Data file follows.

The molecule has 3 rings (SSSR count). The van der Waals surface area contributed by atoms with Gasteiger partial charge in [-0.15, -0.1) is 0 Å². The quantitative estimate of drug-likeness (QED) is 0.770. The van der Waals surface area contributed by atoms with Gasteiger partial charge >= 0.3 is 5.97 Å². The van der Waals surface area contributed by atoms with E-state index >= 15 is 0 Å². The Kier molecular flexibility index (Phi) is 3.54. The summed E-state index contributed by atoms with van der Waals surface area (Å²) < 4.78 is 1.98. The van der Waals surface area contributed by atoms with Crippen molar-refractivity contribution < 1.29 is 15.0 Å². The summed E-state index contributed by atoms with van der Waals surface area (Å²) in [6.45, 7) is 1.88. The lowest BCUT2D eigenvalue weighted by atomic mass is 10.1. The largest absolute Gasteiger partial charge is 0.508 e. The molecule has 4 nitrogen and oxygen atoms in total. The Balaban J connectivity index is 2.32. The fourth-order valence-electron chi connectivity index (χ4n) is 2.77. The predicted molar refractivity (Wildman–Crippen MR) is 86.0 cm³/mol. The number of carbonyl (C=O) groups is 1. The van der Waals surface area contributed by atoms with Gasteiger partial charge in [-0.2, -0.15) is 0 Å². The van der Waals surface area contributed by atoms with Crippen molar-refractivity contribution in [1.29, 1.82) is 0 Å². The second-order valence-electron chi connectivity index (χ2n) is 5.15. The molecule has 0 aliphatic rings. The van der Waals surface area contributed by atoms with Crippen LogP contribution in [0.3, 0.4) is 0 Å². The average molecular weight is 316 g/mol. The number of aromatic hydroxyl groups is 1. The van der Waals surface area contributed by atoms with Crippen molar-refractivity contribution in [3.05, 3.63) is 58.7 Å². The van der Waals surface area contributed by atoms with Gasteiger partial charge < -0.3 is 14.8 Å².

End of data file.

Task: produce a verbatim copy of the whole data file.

The molecule has 3 rings (SSSR count). The van der Waals surface area contributed by atoms with Gasteiger partial charge in [-0.15, -0.1) is 0 Å². The quantitative estimate of drug-likeness (QED) is 0.770. The van der Waals surface area contributed by atoms with Gasteiger partial charge >= 0.3 is 5.97 Å². The van der Waals surface area contributed by atoms with E-state index >= 15 is 0 Å². The Kier molecular flexibility index (Phi) is 3.54. The summed E-state index contributed by atoms with van der Waals surface area (Å²) < 4.78 is 1.98. The van der Waals surface area contributed by atoms with Crippen molar-refractivity contribution < 1.29 is 15.0 Å². The summed E-state index contributed by atoms with van der Waals surface area (Å²) in [6.45, 7) is 1.88. The lowest BCUT2D eigenvalue weighted by atomic mass is 10.1. The largest absolute Gasteiger partial charge is 0.508 e. The molecule has 4 nitrogen and oxygen atoms in total. The Balaban J connectivity index is 2.32. The fourth-order valence-electron chi connectivity index (χ4n) is 2.77. The predicted molar refractivity (Wildman–Crippen MR) is 86.0 cm³/mol. The number of carbonyl (C=O) groups is 1. The van der Waals surface area contributed by atoms with Gasteiger partial charge in [-0.2, -0.15) is 0 Å². The van der Waals surface area contributed by atoms with Crippen molar-refractivity contribution in [1.29, 1.82) is 0 Å². The second-order valence-electron chi connectivity index (χ2n) is 5.15. The molecule has 0 aliphatic rings. The van der Waals surface area contributed by atoms with Crippen LogP contribution in [0.3, 0.4) is 0 Å². The average molecular weight is 316 g/mol. The number of aromatic hydroxyl groups is 1. The van der Waals surface area contributed by atoms with Crippen molar-refractivity contribution in [3.05, 3.63) is 58.7 Å². The van der Waals surface area contributed by atoms with Gasteiger partial charge < -0.3 is 14.8 Å².